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RGB or Hue/saturation Lee gel equivalent?


Jonathan O'Neill
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Hi, I'm new to RGB lights. I'm testing a Falconeyes F7 fold.

How do I create the colour of a Lee Steel green gel on a tungsten lamp, using an RGB light?

The controls the RGB light has are :

R: 0-255 , G:0-255 , B:0-255

H: 0-360° , S: 0: 100 , I: 0-100%

I feel the HSI option would be best? as using RGB once you find the colour, brightness changes would need more calculations?

Does the info attached from the Lee filter website help at all? Does the 'X' or 'Y' correlate to anything?

 

Thanks in advance

 

Screen Shot 2021-03-20 at 10.05.13.jpg

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Either will work fine provided you have a master intensity control(im pretty sure the falcon eyes does). There is a couple apps that  give you rough RGB values for different gels.

RGB and Hue/Saturation values given on the GUI of a light are rarely calibrated to any kind of standardized colour space, so are fairly inaccurate and wildly differ between different models of lamps. You will just have to fine tune by eye.

The x and y values are useful if you have a meter to read them, but there is often more than one way to vector a light with multiple emitters to a specific x-y coordinate(especially if there are wide band emitters like a white or amber). So it can still be quite tough to manually get an X-Y ‘match’ that renders accurately on less saturated colours.

 

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Yes, x and y do correlate to something, but you'd need a light that had the option to enter a CIE xy colour coordinate. If you did that it ought to (roughly) match, but many don't.

Yes, HSI should be more convenient as you can vary the output independent of the colour.

Unfortunately there is no standard for how HSI (or RGB) colour controls work and the only way is to eyeball it. Make sure you eyeball it looking at a monitor not with your eye.

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2 hours ago, Jonathan O'Neill said:

Hi thanks for the replies guys. Back to gels then I think! 😅

Careful, though; gels can behave unpredictably on LEDs. The spectrum of a tungsten-halogen light or daylight, against which gels are developed, are not the same as LEDs. Test carefully, including all the LEDs you want to use, because they don't all work in the same way.

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Posted (edited)

With a Falconeyes F7 Fold I want to get the equivalent of a Steel Green on a tungsten light , with camera at 3200k .

HSL mode you can get the hue in a ball park, then if you desaturate the LED it will ultimately go to about 5600k at 0% saturation....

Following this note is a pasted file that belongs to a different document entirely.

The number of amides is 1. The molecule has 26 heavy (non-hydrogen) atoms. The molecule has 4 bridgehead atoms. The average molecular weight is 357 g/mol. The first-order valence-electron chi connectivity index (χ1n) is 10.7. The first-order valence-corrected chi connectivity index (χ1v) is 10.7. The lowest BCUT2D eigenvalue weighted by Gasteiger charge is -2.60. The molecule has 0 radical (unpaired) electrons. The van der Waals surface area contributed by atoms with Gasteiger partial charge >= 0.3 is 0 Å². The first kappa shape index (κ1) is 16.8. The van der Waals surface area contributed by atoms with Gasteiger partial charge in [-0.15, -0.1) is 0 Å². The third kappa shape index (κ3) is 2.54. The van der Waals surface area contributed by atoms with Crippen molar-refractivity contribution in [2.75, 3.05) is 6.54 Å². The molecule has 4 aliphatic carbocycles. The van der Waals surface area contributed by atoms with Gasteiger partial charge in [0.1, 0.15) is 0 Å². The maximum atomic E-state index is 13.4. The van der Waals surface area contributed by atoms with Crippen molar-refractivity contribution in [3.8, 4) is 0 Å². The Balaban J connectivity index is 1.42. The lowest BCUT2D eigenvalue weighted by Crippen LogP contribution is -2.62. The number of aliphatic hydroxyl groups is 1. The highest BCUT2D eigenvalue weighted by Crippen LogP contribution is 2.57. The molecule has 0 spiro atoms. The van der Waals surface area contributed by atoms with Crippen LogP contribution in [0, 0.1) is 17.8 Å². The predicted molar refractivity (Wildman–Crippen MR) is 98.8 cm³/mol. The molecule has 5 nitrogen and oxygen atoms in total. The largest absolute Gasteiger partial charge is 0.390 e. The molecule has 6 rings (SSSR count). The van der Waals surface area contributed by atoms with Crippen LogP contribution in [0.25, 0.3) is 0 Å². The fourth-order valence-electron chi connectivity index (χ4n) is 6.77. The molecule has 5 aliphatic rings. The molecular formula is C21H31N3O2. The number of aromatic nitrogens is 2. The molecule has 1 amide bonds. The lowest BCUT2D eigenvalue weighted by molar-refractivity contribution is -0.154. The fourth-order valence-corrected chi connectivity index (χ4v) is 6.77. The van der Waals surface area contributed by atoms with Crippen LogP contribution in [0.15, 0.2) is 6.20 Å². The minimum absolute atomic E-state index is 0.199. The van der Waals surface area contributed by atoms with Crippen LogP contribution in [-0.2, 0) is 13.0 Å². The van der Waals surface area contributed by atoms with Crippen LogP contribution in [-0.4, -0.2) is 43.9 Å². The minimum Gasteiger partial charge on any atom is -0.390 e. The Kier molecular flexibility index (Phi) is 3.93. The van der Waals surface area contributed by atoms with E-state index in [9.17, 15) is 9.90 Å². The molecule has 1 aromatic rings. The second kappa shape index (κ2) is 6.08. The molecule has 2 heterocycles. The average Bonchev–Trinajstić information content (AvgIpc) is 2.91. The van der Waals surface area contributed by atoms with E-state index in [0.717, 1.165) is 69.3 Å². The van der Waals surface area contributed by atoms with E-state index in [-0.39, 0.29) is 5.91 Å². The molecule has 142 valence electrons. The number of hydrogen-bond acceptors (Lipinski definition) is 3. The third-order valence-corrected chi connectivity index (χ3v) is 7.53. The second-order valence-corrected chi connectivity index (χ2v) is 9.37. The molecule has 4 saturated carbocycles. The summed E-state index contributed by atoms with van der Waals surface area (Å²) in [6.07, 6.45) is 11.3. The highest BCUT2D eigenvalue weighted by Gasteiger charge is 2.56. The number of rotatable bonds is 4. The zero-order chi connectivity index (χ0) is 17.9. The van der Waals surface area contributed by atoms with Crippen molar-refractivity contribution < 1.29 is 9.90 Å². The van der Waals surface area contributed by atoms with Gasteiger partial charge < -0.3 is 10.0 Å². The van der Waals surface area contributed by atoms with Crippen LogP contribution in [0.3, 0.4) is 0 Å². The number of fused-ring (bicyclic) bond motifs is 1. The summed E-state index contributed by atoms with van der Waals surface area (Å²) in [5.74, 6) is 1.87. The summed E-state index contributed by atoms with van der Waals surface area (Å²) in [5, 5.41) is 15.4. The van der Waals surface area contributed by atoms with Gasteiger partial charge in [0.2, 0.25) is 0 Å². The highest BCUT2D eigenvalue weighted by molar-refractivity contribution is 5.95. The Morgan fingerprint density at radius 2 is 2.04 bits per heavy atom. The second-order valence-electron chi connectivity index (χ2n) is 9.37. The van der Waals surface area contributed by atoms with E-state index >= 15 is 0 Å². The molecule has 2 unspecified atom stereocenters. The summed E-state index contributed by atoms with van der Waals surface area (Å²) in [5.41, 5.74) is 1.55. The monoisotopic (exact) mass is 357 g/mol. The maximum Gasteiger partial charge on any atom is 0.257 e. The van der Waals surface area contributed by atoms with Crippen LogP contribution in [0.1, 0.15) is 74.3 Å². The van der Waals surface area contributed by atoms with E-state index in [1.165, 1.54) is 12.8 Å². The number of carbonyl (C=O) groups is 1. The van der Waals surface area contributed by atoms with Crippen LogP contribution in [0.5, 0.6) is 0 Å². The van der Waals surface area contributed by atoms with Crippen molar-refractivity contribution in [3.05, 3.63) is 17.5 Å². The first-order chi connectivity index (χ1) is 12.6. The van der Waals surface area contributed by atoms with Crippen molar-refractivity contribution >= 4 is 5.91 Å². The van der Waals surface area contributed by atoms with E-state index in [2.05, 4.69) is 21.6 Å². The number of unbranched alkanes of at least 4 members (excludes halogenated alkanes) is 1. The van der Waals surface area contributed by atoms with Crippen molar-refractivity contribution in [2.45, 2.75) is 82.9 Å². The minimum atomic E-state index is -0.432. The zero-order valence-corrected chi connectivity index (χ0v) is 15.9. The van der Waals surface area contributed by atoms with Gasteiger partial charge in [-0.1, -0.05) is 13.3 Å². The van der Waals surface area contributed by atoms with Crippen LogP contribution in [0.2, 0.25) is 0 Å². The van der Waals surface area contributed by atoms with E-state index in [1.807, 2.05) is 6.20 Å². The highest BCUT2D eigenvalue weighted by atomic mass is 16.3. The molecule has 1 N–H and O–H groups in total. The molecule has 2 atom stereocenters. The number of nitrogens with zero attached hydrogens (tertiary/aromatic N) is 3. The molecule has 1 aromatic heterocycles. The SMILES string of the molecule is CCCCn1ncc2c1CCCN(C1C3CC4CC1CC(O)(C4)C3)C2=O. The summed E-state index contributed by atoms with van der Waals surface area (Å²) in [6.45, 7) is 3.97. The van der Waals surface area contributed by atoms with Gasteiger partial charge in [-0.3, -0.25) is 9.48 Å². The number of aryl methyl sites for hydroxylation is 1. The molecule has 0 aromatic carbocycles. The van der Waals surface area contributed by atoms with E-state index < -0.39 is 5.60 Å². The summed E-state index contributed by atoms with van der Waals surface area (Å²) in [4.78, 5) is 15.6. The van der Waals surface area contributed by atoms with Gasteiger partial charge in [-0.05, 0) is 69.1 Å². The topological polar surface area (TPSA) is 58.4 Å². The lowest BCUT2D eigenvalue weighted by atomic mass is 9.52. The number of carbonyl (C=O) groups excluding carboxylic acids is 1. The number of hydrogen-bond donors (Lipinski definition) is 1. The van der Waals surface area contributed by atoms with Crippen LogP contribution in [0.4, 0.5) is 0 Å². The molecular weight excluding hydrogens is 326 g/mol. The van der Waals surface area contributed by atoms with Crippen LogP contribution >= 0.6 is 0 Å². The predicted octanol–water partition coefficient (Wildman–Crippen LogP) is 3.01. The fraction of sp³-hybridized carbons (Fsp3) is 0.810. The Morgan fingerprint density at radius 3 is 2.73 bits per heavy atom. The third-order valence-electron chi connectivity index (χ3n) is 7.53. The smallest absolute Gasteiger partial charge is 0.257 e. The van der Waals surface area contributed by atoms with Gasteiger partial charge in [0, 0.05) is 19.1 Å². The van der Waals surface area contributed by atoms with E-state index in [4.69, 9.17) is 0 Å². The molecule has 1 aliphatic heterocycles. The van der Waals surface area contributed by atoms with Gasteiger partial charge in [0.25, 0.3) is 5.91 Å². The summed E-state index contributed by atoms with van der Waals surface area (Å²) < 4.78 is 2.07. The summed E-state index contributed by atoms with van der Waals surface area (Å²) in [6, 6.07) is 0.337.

RGB would just be ages of flicking through RGB combinations and thats if you have no plan to have a brightness option...

CCT mode is a separate set of LED emitters , with no option for + or – green.

Can someone recommend a different brand of RGB lighting , where you can set your base kelvin, e.g desaturate to 3200k? And accurate LEE filter options? and a CCT mode with + or - green? cheers

Edited by Jonathan O'Neill
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On 3/24/2021 at 2:21 AM, Jonathan O'Neill said:

With a Falconeyes F7 Fold I want to get the equivalent of a Steel Green on a tungsten light , with camera at 3200k .

HSL mode you can get the hue in a ball park, then if you desaturate the LED it will ultimately go to about 5600k at 0% saturation....

RGB would just be ages of flicking through RGB combinations and thats if you have no plan to have a brightness option...

CCT mode is a separate set of LED emitters , with no option for + or – green.

Can someone recommend a different brand of RGB lighting , where you can set your base kelvin, e.g desaturate to 3200k? And accurate LEE filter options? and a CCT mode with + or - green? cheers

I've had relative luck and have faith in the Kino Freestyle line. However, you're asking a lot from any fixture. 

Most, if not all LED's can't resolve every LEE/Rosco/whatever filter colour, for every camera. Even if you accurately input information due to the discontinuous spectrum of all RGB LED fixtures it's likely the frequency bands emitted while being perceived as accurate from our photopic vision or even one camera system it may not be on another (due to different camera spectral response curves). 

Even if you measured with a colorimeter or such to match the two. You're matching them both to one constant when in reality the 'detector' - to put it crudely, is also a variable. 

 

Edited by Gabriel Devereux
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  • 4 months later...
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On 3/20/2021 at 3:35 AM, Matthew Parnell said:

There is a couple apps that  give you rough RGB values for different gels. 

 

Which apps? 

I would love something to help me unify skypanels, spectrums, and titan/Helios colors/gels through blackout with regular geld hmis and tungsten. 

 

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I suspect any such thing would be extremely rough. Bear in mind that most modern colour mixing LEDs of any quality aren't purely RGB devices anyway, so RGB is just another way of expressing a colour - just like CIE xy numbers. The difference is that xy numbers have at least the intent of being consistent, light to light and manufacturer to manufacturer, whereas RGB doesn't.

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